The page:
How to turn out the single-woman vote? HOT MALE CANDIDATES. Kidding. The trickily punctuated Women's Voices. Women Vote has released a new study (conducted by public opinion research/strategic consulting firm Greenberg Quinlan Rosner) designed to help increase political participation by unmarried women in America. While they voted in record numbers in 2004, the word is that they "remain underrepresented in the electorate." The challenge for candidates, and for the broader goal of expanding civic participation in the electoral process: getting single women to the voting booth this November.
Focusing on the most competitive congressional districts, the survey found that unmarried women are "extremely discontented" with the Bush administration and the direction of the country. Question is, are they "Throw the bums out!" discontented or "I'm not even voting" discontented? The answer depends, the study suggests, on how much they're made to feel part of the process. My own gloss: Perhaps the fuss over what "kind" of mom women are -- soccer, security, sushi, whatever -- doesn't feel like it's directed at single mothers. Will younger, single, childless women respond better to hearing about "our sons and daughters" in Iraq -- or "our brothers and sisters?" Is there anyone talking to them who's not arguing over their right to control their reproductive health?
Speaking of Iraq, the research suggests that the war and the economy "dominate" unmarried women's agendas and that Get Out the Vote campaigns should focus on those issues. "They ... have deep economic concerns that have been largely unaddressed over the past five years," the study notes. "For younger women, jobs and wages dominate while older unmarried women are more focused on the issues of retirement security and health care."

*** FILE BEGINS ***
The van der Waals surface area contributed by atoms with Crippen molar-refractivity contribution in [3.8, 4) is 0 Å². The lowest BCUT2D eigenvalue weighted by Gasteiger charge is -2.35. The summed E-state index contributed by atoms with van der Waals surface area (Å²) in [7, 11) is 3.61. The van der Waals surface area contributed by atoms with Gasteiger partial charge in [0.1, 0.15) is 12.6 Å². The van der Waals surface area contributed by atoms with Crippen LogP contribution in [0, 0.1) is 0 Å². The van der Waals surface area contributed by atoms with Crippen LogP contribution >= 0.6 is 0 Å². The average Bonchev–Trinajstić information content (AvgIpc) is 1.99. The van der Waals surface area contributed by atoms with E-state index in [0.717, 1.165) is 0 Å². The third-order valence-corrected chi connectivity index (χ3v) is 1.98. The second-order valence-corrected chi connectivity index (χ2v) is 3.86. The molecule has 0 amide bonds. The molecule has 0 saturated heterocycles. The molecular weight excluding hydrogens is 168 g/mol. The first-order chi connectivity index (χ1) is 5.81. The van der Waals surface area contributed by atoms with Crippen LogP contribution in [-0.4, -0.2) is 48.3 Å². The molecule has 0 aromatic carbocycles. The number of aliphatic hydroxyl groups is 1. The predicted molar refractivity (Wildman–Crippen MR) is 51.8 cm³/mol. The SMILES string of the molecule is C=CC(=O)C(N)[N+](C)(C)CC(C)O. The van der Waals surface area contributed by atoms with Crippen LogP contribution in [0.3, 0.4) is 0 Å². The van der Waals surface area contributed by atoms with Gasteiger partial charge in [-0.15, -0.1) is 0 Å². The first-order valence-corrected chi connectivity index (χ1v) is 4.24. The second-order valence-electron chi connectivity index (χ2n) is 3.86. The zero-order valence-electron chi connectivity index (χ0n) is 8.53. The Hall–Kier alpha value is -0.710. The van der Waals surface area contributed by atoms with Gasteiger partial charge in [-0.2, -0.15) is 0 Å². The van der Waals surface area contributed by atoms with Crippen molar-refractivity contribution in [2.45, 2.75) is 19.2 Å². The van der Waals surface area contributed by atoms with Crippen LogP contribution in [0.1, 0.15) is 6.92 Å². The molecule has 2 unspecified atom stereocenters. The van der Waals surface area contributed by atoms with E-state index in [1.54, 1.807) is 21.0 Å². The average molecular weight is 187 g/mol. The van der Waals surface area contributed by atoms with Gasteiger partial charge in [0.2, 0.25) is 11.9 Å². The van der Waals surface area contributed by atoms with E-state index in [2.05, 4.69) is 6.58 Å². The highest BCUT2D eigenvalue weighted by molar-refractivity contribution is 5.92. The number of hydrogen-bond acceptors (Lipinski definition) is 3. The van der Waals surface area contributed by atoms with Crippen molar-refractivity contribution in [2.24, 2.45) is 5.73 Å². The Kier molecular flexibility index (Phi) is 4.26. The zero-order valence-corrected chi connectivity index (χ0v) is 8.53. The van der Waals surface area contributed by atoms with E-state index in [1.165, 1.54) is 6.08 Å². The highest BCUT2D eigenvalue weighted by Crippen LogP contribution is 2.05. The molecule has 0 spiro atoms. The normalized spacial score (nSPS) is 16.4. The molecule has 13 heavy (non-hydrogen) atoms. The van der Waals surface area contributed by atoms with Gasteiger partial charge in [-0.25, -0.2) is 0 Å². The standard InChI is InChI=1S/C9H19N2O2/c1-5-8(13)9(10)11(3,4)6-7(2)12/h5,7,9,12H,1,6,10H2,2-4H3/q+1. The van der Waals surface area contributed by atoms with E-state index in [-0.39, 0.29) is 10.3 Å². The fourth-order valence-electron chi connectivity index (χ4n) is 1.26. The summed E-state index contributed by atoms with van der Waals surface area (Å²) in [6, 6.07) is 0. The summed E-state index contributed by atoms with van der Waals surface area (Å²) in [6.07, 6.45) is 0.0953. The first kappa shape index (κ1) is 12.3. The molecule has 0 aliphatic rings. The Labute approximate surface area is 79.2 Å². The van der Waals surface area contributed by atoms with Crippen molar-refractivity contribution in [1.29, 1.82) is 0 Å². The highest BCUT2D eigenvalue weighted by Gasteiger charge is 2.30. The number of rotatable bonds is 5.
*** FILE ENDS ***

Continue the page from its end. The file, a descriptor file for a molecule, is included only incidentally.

Ultimately, there's not a lot in here that raised my eyebrows all that high (though there's lots more data on the Web sites linked to in the first paragraph -- check them out if you're curious). And part of me wants to say that no demographic should need to have its hand held, or to receive a special embossed invitation to join the process, to get to the voting booth. But given how maddeningly few Americans vote to begin with, and how few elected this administration the first time (five), I say hey, do what it takes to help empower everyone, including the ladies. For one thing, a woman voting today could be a woman running tomorrow.